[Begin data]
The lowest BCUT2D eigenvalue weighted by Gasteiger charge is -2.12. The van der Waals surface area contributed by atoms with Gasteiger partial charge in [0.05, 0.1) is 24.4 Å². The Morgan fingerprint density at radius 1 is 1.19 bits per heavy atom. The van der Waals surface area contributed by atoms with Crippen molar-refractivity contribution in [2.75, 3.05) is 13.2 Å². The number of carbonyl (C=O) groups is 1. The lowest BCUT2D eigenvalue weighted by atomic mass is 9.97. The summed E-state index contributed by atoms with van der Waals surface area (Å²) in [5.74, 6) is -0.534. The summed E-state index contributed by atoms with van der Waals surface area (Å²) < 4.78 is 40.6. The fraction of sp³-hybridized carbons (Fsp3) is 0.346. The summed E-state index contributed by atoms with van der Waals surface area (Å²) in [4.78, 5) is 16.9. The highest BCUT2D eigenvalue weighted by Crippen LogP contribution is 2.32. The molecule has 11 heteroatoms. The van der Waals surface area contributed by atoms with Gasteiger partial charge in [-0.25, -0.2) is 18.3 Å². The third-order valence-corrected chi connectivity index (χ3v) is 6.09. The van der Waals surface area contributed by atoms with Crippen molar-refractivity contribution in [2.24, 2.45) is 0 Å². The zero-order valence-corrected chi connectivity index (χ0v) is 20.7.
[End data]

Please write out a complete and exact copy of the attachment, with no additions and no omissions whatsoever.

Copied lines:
The lowest BCUT2D eigenvalue weighted by Gasteiger charge is -2.12. The van der Waals surface area contributed by atoms with Gasteiger partial charge in [0.05, 0.1) is 24.4 Å². The Morgan fingerprint density at radius 1 is 1.19 bits per heavy atom. The van der Waals surface area contributed by atoms with Crippen molar-refractivity contribution in [2.75, 3.05) is 13.2 Å². The number of carbonyl (C=O) groups is 1. The lowest BCUT2D eigenvalue weighted by atomic mass is 9.97. The summed E-state index contributed by atoms with van der Waals surface area (Å²) in [5.74, 6) is -0.534. The summed E-state index contributed by atoms with van der Waals surface area (Å²) < 4.78 is 40.6. The fraction of sp³-hybridized carbons (Fsp3) is 0.346. The summed E-state index contributed by atoms with van der Waals surface area (Å²) in [4.78, 5) is 16.9. The highest BCUT2D eigenvalue weighted by Crippen LogP contribution is 2.32. The molecule has 11 heteroatoms. The van der Waals surface area contributed by atoms with Gasteiger partial charge in [-0.25, -0.2) is 18.3 Å². The third-order valence-corrected chi connectivity index (χ3v) is 6.09. The van der Waals surface area contributed by atoms with Crippen molar-refractivity contribution in [2.24, 2.45) is 0 Å². The zero-order valence-corrected chi connectivity index (χ0v) is 20.7.